Throughout the day, as we took turns sitting beside Johnny, I focused on his lovely right hand. The way his fingers had given up all struggle. Tapered, I would say. This hand. This hand I held outside grammar school on his first day of kindergarten when he wore a seersucker jacket and short blue pants. Hand in the bathtub, hand in the catcher’s mitt….Hand lifting a corsage to his girlfriend’s dress on the day of the prom. My brother’s hand filling out his NYU application. Hand receiving the scholarship a few months later. Hand that stayed in the air as I drove away from Fourth Street toward Virginia one year ago. Hand that just last night wavered about his forehead as he leaned forward and spit blood into the tiny mustard-colored basin. Hand that clutched and held on this morning and finally flattened, like this, on the bed where his body was going away.

Nealon says she dreamed of being a nurse from the time she was a little girl who admired historical caregivers like Clara Barton and Molly Pitcher, as well as her own aunt: “I tried to mimic everything my aunt Frances did as a nurse.  Sometimes I would put her white cap on my head and stare at myself in the mirror.  I dressed up as a nurse on Halloween.”

As she later attended nursing school, her brother was undergoing chemotherapy treatments.  It’s almost as if Nealon was hurrying through school in order to save Johnny, the clock of mortality ticking in her ears.  Sadly, this was one patient she was unable to save.  Nealon spends a good portion of the book going over the guilt and regret of not being able to do more to rescue her family from this time in their lives.  After Johnny’s death, a kind of spiritual death comes over the family.  Her mother is increasingly tight-lipped, her sister moves away, and her father spirals down into alcoholism (“[he] was broken and no one knew how to fix him.”)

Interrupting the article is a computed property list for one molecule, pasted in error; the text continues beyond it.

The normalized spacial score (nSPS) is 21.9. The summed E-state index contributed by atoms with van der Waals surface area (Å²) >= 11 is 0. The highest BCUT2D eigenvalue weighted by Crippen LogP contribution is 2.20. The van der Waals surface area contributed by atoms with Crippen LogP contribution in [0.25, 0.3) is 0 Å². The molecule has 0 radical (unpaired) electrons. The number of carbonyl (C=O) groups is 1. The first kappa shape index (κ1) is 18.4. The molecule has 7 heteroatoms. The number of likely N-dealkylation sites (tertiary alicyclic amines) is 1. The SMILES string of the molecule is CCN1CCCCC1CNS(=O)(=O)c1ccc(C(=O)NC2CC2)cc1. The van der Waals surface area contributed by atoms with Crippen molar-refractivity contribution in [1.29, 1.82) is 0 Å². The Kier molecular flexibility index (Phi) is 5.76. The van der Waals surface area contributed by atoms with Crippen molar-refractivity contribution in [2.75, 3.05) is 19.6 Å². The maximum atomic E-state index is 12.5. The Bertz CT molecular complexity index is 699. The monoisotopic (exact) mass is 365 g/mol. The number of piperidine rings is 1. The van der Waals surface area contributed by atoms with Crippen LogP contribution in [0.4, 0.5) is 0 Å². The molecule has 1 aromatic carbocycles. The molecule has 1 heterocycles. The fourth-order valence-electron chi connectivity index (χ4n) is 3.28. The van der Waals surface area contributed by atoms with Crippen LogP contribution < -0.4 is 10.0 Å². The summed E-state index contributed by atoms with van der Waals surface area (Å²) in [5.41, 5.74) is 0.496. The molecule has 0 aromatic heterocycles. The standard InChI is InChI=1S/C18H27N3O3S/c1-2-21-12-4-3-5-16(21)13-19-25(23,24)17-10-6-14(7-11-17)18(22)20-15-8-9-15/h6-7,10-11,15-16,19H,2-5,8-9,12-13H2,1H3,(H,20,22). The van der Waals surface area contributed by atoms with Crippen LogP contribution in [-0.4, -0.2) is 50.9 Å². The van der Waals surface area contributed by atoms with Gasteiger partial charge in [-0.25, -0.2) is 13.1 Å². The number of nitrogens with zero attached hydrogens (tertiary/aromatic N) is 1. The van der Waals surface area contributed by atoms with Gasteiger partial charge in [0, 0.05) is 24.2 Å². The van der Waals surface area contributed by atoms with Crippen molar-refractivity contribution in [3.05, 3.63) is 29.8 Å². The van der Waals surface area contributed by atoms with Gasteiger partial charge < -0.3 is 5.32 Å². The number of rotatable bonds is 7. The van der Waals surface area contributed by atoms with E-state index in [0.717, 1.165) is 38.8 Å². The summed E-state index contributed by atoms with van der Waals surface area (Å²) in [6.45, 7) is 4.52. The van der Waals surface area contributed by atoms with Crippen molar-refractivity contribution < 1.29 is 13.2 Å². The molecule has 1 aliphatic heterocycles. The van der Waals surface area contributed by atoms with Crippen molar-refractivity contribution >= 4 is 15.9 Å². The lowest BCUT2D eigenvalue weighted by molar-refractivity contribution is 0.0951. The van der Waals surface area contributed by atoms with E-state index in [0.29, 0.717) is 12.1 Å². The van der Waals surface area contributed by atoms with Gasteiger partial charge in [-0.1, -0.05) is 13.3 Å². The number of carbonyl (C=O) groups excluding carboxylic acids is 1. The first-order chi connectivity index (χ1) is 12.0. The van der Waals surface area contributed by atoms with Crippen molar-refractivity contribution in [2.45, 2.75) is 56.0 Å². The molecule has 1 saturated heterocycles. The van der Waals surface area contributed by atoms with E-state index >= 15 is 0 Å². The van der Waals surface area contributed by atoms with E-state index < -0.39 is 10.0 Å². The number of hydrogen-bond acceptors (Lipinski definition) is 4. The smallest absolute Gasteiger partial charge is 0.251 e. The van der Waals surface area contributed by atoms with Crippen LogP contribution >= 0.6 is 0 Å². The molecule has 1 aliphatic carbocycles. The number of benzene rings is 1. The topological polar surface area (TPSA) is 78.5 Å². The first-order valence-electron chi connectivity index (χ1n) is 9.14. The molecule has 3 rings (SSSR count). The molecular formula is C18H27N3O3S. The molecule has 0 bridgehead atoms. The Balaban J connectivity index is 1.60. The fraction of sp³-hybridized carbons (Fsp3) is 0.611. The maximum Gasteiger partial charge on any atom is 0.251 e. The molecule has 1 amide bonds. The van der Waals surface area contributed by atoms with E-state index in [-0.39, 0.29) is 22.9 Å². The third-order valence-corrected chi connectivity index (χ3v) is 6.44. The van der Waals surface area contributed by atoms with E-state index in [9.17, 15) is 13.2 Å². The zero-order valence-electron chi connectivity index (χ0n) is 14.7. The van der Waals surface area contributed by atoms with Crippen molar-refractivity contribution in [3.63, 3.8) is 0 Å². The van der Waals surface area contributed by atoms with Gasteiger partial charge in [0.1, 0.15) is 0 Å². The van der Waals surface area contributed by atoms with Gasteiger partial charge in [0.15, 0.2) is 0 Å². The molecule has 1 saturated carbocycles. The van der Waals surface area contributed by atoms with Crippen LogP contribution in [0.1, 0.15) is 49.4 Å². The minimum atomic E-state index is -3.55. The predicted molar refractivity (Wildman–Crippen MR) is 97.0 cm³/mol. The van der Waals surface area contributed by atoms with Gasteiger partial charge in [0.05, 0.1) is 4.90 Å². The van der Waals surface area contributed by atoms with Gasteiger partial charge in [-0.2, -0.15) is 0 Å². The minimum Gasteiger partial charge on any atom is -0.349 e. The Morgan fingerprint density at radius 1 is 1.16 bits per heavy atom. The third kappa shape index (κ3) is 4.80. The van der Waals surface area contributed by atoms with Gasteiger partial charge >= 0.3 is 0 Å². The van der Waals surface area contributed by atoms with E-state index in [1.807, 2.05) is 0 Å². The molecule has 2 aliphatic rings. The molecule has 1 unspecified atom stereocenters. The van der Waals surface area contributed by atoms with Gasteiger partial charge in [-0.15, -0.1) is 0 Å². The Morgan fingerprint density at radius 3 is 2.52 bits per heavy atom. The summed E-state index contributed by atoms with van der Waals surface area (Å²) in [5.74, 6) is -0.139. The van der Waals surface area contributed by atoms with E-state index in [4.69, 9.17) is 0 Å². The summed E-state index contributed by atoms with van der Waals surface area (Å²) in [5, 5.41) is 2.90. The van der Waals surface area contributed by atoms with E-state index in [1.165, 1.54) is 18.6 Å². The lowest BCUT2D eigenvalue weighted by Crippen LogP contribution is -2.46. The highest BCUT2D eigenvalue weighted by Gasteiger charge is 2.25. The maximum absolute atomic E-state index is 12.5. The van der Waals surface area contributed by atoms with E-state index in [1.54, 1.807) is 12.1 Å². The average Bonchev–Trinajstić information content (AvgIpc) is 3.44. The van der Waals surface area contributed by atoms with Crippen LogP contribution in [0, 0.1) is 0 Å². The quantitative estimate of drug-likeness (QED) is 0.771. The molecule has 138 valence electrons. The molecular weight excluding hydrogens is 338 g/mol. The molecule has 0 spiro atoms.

As a nurse, Nealon becomes addicted to the pain of others: “I wasn’t sure I could be happy without the counterweight of suffering.”  She becomes a traveling nurse working in New Mexico and Hawaii (where she also continues to study poetry under Galway Kinnell), she gets the job as a clinical research nurse working with AIDS patients in New York City, and she works in a homeless shelter on the Bowery.

The title of the book comes from a sentence at the end of the book: "The beautiful unbroken was the invisible line between the living and the dead.  It was finding a way to be with them without sadness."  Nealon eventually does come to the point where she can accept the death of those around her, but her journey to that place in her life is incredibly moving.  She writes so convincingly of pain, both physical and spiritual, that it's almost as if we are the stricken ones and Nealon is the nurse at our bedside, holding our hand and saying, "I know, I know."

We all have sad stories to tell, but Nealon seems to have more than her fair share.  How she learns to heal herself while treating the wounds of others is just one of the revelations of this marvelous book.  The catharsis of grief which causes us to blurt “Oh goddamn” is another.

1 comment:

  1. Mary Jane Nealon wrote her story in prose that was almost poetry. Gorgeous stuff! Awhile back, she talked about BEAUTIFUL UNBROKEN, and read from the book, during "The Write Question." Here's a link to audio: